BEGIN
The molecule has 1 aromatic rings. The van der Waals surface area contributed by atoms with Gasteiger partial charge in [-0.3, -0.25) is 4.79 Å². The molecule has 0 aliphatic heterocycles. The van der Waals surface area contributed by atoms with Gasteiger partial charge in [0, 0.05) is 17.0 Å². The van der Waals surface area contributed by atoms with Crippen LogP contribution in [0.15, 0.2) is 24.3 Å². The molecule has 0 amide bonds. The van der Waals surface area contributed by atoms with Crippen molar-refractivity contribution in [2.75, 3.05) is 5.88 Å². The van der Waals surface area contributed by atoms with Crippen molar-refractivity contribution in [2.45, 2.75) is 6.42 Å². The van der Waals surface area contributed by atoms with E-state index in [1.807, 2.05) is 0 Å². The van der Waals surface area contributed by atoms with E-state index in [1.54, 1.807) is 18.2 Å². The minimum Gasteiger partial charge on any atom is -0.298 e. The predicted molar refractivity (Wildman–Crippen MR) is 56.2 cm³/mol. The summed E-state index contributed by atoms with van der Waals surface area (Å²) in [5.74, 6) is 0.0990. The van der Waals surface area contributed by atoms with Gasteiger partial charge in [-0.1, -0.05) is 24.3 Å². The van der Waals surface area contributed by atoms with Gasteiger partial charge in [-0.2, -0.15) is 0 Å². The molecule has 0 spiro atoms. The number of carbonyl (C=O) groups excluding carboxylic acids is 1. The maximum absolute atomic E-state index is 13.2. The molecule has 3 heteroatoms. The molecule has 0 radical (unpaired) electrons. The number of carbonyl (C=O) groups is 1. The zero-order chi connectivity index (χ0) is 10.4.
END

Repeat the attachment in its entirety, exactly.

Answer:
The molecule has 1 aromatic rings. The van der Waals surface area contributed by atoms with Gasteiger partial charge in [-0.3, -0.25) is 4.79 Å². The molecule has 0 aliphatic heterocycles. The van der Waals surface area contributed by atoms with Gasteiger partial charge in [0, 0.05) is 17.0 Å². The van der Waals surface area contributed by atoms with Crippen LogP contribution in [0.15, 0.2) is 24.3 Å². The molecule has 0 amide bonds. The van der Waals surface area contributed by atoms with Crippen molar-refractivity contribution in [2.75, 3.05) is 5.88 Å². The van der Waals surface area contributed by atoms with Crippen molar-refractivity contribution in [2.45, 2.75) is 6.42 Å². The van der Waals surface area contributed by atoms with E-state index in [1.807, 2.05) is 0 Å². The van der Waals surface area contributed by atoms with E-state index in [1.54, 1.807) is 18.2 Å². The minimum Gasteiger partial charge on any atom is -0.298 e. The predicted molar refractivity (Wildman–Crippen MR) is 56.2 cm³/mol. The summed E-state index contributed by atoms with van der Waals surface area (Å²) in [5.74, 6) is 0.0990. The van der Waals surface area contributed by atoms with Gasteiger partial charge in [-0.1, -0.05) is 24.3 Å². The van der Waals surface area contributed by atoms with Gasteiger partial charge in [-0.2, -0.15) is 0 Å². The molecule has 0 spiro atoms. The number of carbonyl (C=O) groups excluding carboxylic acids is 1. The maximum absolute atomic E-state index is 13.2. The molecule has 3 heteroatoms. The molecule has 0 radical (unpaired) electrons. The number of carbonyl (C=O) groups is 1. The zero-order chi connectivity index (χ0) is 10.4.